Power & Market

How Does the Federal Reserve Fit into Our Constitutional Order?

federal reserve sign

This article is adapted from a lecture delivered to the Federalist Society: 

The Federal Reserve is a fundamental problem for the Constitutional order of the American Republic. How can it be that it considered itself able to unilaterally impose permanent inflation on the country, without legislative debate or approval?

The shifting theories believed by central banks are among the most important of macro-economic factors. For example, William McChesney Martin, chairman of the Federal Reserve Board 1951-1970, rightly characterized inflation as “a thief in the night.” 

In remarkable contrast, the Fed under Ben Bernanke, chairman 2006-2014, explicitly committed itself and the country to inflation forever at the rate of 2% per year, thus assuming that constant inflation should not only be taken for granted, but pursued.

If the purchasing power of the currency continuously depreciates at the rate of 2% per year, as the Fed now promises, in the course of a single lifetime, average prices will quintuple. At 3%, as is sometimes suggested, prices in a lifetime will multiply by 10 times. At 4%, they will multiply by 23 times.

Is this the kind of money the American people want? I don’t think so. It certainly is the kind of money wanted by those who long to expand government power and finance it by an unlegislated inflation tax.

The nature of money and the stability of its value is an essential political and social question. William Jennings Bryan famously proclaimed, “You shall not crucify mankind upon a cross of gold!” On the other hand, we may proclaim, “You shall not drown mankind in a flood of paper money!” Who gets to choose between inflationist money and sound money?

Not the Fed by itself. Regulating the value of the money and deciding whether it should be sound and stable, or perpetually depreciating, and if so, at what rate, are questions profoundly requiring the Congress.

The media is full of references to “the Fed’s” 2% inflation target. But if there is to be such a target, it should be “the country’s” target, not “the Fed’s” target. The Fed’s proposal to constantly depreciate the people’s money should have been presented to the elected representatives of the people for approval or rejection. It wasn’t. Then-Fed Chairman Ben Bernanke went around and talked to several legislators about his inflation target idea, but that entirely different from Congressional debate and approval.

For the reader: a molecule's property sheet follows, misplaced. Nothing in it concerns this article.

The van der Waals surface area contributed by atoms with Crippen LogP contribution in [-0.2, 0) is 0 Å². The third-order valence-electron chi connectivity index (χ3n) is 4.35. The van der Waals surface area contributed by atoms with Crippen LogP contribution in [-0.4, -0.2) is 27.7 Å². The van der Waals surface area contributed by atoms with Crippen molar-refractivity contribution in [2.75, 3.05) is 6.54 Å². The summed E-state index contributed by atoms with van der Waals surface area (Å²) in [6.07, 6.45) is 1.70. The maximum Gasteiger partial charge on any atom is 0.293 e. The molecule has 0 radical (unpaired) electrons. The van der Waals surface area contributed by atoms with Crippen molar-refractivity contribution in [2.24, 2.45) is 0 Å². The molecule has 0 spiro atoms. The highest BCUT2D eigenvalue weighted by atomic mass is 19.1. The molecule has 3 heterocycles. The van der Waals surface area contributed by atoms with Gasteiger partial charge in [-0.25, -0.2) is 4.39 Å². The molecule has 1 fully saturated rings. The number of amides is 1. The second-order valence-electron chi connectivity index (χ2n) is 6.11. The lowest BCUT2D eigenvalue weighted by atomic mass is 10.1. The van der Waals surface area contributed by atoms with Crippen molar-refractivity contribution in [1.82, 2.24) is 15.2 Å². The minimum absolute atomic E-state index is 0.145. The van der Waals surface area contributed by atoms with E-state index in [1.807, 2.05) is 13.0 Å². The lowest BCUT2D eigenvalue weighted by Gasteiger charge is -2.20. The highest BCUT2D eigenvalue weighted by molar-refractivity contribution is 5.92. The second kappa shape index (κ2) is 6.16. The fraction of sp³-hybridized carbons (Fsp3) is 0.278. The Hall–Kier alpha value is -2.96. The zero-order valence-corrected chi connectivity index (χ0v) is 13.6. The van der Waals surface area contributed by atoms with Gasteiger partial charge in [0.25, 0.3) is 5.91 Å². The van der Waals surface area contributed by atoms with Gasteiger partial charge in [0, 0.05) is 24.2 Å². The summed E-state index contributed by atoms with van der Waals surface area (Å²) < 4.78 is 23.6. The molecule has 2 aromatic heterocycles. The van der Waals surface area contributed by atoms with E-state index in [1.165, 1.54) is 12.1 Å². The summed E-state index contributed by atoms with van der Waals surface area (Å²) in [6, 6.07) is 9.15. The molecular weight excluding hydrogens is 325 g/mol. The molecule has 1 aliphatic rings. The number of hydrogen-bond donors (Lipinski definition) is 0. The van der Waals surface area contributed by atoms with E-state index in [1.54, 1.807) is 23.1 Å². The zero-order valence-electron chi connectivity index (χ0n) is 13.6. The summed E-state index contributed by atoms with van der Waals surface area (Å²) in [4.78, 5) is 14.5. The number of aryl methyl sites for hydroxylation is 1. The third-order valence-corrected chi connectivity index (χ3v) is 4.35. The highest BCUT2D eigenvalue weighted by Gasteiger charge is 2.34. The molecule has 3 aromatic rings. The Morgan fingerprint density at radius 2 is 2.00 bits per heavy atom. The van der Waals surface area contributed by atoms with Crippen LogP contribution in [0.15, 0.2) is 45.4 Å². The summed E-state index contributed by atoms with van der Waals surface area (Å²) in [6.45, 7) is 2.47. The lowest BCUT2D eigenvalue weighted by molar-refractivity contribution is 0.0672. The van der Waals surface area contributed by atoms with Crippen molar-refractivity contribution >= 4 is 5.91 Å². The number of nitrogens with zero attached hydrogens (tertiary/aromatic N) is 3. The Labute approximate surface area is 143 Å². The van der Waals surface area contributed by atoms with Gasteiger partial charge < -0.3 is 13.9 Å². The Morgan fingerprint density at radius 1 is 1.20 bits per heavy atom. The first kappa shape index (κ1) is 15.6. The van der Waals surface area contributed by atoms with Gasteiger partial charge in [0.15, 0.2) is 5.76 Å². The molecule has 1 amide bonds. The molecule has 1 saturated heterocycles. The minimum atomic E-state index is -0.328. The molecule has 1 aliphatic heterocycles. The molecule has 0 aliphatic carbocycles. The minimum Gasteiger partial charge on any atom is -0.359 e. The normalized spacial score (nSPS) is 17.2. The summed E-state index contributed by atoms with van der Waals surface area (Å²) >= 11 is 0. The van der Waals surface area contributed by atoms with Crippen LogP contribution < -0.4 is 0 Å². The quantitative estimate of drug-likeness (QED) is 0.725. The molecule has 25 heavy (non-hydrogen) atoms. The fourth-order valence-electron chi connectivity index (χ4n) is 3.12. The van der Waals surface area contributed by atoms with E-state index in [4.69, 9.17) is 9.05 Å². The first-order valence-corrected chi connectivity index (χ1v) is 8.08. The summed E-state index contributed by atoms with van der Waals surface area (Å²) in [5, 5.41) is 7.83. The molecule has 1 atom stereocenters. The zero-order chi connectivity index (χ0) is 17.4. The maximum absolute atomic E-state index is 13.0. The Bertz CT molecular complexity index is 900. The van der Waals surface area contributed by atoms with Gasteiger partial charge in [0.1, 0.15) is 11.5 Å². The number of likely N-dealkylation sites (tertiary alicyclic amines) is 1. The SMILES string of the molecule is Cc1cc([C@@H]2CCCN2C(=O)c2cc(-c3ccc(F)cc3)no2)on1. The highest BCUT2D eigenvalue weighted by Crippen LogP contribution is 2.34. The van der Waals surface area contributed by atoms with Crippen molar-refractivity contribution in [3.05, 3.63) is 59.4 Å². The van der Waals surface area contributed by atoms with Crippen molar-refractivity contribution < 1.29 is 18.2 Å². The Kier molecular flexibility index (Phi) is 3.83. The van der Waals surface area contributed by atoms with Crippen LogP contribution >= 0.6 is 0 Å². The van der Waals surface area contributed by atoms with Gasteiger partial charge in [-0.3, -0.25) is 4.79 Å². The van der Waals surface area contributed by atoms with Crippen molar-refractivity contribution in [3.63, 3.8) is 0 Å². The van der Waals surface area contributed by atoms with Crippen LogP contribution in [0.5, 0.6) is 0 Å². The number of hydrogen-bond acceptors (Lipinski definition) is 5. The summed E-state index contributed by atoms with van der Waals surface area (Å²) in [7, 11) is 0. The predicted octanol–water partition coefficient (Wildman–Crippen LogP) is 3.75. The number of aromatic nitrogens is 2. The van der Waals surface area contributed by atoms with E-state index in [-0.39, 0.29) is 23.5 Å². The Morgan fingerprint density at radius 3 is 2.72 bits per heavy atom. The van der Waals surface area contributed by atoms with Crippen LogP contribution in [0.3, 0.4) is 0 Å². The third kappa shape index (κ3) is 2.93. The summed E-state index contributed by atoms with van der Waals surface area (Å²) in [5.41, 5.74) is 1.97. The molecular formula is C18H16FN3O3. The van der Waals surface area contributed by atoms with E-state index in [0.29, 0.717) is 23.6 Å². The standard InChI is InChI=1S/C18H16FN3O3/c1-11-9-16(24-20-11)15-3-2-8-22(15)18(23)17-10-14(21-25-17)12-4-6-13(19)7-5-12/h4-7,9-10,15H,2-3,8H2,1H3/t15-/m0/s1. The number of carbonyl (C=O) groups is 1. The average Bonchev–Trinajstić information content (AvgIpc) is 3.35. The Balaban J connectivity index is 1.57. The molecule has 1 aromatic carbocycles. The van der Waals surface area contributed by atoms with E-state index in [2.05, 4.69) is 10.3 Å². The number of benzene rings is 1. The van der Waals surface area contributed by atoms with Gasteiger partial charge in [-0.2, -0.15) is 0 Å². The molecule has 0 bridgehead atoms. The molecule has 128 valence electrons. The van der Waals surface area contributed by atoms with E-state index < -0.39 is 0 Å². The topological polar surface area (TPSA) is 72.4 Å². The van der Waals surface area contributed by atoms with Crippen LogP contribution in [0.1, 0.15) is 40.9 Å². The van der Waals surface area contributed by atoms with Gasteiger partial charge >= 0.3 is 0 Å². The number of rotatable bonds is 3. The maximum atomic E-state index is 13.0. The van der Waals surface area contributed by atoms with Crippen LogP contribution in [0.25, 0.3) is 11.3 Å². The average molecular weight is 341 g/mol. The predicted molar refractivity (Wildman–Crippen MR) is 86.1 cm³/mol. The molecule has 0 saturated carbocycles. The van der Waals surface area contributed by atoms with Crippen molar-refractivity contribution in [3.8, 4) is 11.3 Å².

How in the world did the Fed imagine that it then had the authority all on its own to commit the nation to perpetual inflation and depreciation of the currency at some rate of its own choosing?

The only explanation I can think of is pure arrogance. 

Being the most powerful financial institution in the world and the purveyor of the dominant fiat currency seems to have led the Fed to an excessively high opinion of its own authority.

Congress should be aware that the Fed has crucial and dangerous inherent weaknesses. It has demonstrated beyond question its inability to predict the financial and economic future (just like everybody else). It can inflate disastrous asset price bubbles as well as consumer prices. It is unable to know what the results of its own actions will be. This inability is notably shown by its own financial performance: a net loss of $135 billion since September 2022, tens of billions in net losses still to come, capital of negative $92 billion when properly accounted for and getting more negative at the rate of $2 billion a week, and a mark to market loss on its investments of over $1 trillion.

Congress should:

  • First and foremost, amend the Federal Reserve Act to make it clear that setting any “inflation target” requires review and approval by Congress, as a public choice between kinds of money. The Fed does not have unilateral power to decide the nature of the money the government provides to and imposes on the people.
  • Second, legislatively cancel the 2% inflation target announced by the Fed, until the Congress has approved that or some other guidance. For better guidance, I recommend stable prices, a goal already stated in the Federal Reserve Act, but being evaded. This implies a long-run average inflation rate of approximately zero--in other words, a goal of sound money.

All in all, we need to control the powerful and dangerous Fed by using the checks and balances of our Constitutional republic.

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Note: The views expressed on Mises.org are not necessarily those of the Mises Institute.
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